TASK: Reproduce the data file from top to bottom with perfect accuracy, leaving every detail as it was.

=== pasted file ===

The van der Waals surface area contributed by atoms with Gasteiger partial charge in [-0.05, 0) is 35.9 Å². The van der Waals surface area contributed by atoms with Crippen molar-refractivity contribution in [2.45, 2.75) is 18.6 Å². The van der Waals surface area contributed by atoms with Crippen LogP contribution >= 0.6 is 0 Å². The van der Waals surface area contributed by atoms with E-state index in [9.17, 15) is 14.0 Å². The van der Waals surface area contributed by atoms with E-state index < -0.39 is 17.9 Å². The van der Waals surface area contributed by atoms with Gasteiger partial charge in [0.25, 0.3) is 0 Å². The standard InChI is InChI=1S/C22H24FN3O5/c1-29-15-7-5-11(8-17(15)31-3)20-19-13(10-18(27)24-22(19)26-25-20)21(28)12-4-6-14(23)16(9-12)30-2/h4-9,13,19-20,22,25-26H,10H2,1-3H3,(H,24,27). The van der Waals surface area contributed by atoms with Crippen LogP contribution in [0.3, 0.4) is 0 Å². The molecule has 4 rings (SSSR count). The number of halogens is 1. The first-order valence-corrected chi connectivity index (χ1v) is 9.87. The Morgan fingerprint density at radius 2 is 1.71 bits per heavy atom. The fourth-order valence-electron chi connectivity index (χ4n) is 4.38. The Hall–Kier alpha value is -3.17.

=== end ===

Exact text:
The van der Waals surface area contributed by atoms with Gasteiger partial charge in [-0.05, 0) is 35.9 Å². The van der Waals surface area contributed by atoms with Crippen molar-refractivity contribution in [2.45, 2.75) is 18.6 Å². The van der Waals surface area contributed by atoms with Crippen LogP contribution >= 0.6 is 0 Å². The van der Waals surface area contributed by atoms with E-state index in [9.17, 15) is 14.0 Å². The van der Waals surface area contributed by atoms with E-state index < -0.39 is 17.9 Å². The van der Waals surface area contributed by atoms with Gasteiger partial charge in [0.25, 0.3) is 0 Å². The standard InChI is InChI=1S/C22H24FN3O5/c1-29-15-7-5-11(8-17(15)31-3)20-19-13(10-18(27)24-22(19)26-25-20)21(28)12-4-6-14(23)16(9-12)30-2/h4-9,13,19-20,22,25-26H,10H2,1-3H3,(H,24,27). The van der Waals surface area contributed by atoms with Crippen LogP contribution in [0.3, 0.4) is 0 Å². The molecule has 4 rings (SSSR count). The number of halogens is 1. The first-order valence-corrected chi connectivity index (χ1v) is 9.87. The Morgan fingerprint density at radius 2 is 1.71 bits per heavy atom. The fourth-order valence-electron chi connectivity index (χ4n) is 4.38. The Hall–Kier alpha value is -3.17.